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Title: Addiction Beliefs: Do Staff Working in Substance Misuse and Mental Health Services View Clients with Co-existing Mental Health and Substance Use Problems in the Same Way?
Authors: Millward, Melanie
Supervisors: Christie, Marilyn
Award date: 1-Oct-2010
Presented at: University of Leicester
Abstract: Previous research has indicated addiction beliefs differ in staff working in Mental Health and Substance Misuse Services, but limited attention has been paid to this in the UK. Given the reported prevalence of clients who present to both types of service with co-existing mental health and substance misuse problems, and recent government guidance on the management of these clients within existing NHS services, the current study was developed. The aim was to explore whether any differences in beliefs about addiction existed between staff working in NHS Mental Health and Substance Misuse services in the UK, and identify any barriers/levers to joint-working between services to support these clients. Staff working in Mental Health, Substance Misuse and Dual Diagnosis services across five NHS Trusts were recruited to participate in a survey study. Participants completed questionnaires designed to identify their beliefs about addiction to three substances (alcohol, cannabis and heroin) and were also asked to report their opinions about current/potential barriers/levers to these services working jointly to support clients with co-existing mental health and substance use problems. A significant difference between Mental Health and Substance Misuse staff ratings on the ‘Addiction Belief Inventory’ was observed; staff in each type of service held different views about addiction on the following subscales: ‘chronic disease’, ‘responsibility for actions’, ‘responsibility for recovery’ and ‘genetic basis’. Interaction effects between service type and demographic information were also explored. The hypothesis that staff would report significantly different beliefs about different substances was also supported. Staff comments about barriers and levers to joint-work were analysed thematically. Given that the current study suggested that addiction beliefs differ on a number of elements across services, and substances; the implications for intervention and joint-working are discussed in light of previous research and suggestions by clinicians. A full critical appraisal of the study was included.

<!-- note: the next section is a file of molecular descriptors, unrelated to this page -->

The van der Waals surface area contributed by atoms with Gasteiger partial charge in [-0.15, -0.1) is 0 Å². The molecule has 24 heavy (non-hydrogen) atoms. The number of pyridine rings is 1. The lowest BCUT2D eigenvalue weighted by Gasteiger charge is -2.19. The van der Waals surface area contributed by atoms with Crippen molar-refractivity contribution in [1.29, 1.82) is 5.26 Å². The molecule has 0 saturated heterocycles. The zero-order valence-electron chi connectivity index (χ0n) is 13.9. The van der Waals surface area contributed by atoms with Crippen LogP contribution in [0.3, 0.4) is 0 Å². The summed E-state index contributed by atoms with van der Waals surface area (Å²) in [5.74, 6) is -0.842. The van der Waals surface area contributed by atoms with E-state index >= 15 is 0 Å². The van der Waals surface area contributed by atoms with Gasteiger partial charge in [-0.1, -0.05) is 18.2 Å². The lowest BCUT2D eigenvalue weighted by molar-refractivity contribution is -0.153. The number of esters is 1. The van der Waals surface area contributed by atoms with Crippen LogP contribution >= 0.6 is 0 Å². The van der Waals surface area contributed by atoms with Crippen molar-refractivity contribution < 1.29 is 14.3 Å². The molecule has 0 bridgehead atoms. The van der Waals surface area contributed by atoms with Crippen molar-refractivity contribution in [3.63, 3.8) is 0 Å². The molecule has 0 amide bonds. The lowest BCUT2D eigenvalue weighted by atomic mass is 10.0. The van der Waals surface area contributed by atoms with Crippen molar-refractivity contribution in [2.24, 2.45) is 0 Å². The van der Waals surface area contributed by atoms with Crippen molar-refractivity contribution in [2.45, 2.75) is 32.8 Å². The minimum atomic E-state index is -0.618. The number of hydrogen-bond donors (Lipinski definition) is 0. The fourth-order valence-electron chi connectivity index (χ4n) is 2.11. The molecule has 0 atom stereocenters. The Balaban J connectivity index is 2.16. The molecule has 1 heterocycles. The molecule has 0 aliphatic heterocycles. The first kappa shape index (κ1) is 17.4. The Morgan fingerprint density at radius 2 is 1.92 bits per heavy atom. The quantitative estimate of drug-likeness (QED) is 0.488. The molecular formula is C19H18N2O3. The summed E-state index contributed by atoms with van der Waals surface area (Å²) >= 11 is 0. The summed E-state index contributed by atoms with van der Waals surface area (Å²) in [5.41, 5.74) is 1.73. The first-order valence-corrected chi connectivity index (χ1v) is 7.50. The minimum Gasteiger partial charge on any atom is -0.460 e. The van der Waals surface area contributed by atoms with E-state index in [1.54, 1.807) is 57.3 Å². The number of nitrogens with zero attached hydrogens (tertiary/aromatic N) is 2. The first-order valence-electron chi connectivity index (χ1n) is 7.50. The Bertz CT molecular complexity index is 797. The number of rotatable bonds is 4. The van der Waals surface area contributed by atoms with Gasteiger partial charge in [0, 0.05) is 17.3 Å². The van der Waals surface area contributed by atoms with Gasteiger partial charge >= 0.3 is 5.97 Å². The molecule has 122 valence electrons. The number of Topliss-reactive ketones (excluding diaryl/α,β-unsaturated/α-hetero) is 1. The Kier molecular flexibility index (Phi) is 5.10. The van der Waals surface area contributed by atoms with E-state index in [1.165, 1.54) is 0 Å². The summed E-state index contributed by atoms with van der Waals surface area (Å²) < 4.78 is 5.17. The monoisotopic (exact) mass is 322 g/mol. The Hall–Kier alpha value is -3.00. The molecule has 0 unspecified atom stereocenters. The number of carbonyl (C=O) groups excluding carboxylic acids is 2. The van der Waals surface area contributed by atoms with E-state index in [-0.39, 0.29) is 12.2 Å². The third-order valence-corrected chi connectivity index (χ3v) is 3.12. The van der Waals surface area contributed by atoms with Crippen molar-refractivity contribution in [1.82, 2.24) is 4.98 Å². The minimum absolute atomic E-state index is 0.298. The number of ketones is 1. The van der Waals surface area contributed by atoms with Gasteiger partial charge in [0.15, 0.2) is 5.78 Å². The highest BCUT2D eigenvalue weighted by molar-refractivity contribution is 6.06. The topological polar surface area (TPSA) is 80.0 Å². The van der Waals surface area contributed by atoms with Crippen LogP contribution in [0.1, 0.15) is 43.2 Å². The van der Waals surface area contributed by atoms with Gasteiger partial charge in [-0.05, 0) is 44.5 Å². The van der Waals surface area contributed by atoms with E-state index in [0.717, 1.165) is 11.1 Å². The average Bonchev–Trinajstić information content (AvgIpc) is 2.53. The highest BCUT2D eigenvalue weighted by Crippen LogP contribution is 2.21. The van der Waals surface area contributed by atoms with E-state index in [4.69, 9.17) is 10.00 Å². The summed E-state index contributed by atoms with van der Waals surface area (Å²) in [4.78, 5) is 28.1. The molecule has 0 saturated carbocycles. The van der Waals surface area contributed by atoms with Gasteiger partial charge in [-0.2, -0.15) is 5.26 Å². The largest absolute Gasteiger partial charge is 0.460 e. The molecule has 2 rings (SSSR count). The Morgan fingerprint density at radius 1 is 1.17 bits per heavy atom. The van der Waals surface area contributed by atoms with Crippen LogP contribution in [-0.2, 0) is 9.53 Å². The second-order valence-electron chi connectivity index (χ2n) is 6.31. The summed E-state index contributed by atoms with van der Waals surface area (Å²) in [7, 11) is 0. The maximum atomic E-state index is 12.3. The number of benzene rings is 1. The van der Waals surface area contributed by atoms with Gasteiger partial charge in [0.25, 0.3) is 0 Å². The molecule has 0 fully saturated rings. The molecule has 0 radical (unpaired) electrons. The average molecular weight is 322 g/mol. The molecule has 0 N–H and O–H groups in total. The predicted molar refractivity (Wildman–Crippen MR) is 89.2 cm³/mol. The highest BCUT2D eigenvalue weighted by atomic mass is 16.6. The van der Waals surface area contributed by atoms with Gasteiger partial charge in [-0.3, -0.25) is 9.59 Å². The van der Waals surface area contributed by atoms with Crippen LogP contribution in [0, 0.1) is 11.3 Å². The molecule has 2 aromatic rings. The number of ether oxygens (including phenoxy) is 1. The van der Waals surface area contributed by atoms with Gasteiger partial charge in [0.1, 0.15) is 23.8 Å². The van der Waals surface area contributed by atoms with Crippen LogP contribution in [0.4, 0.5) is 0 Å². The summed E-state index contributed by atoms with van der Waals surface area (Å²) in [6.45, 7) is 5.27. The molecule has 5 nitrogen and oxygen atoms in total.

Type: Thesis
Level: Doctoral
Qualification: DClinPsy
Appears in Collections:Theses, School of Psychology
Leicester Theses

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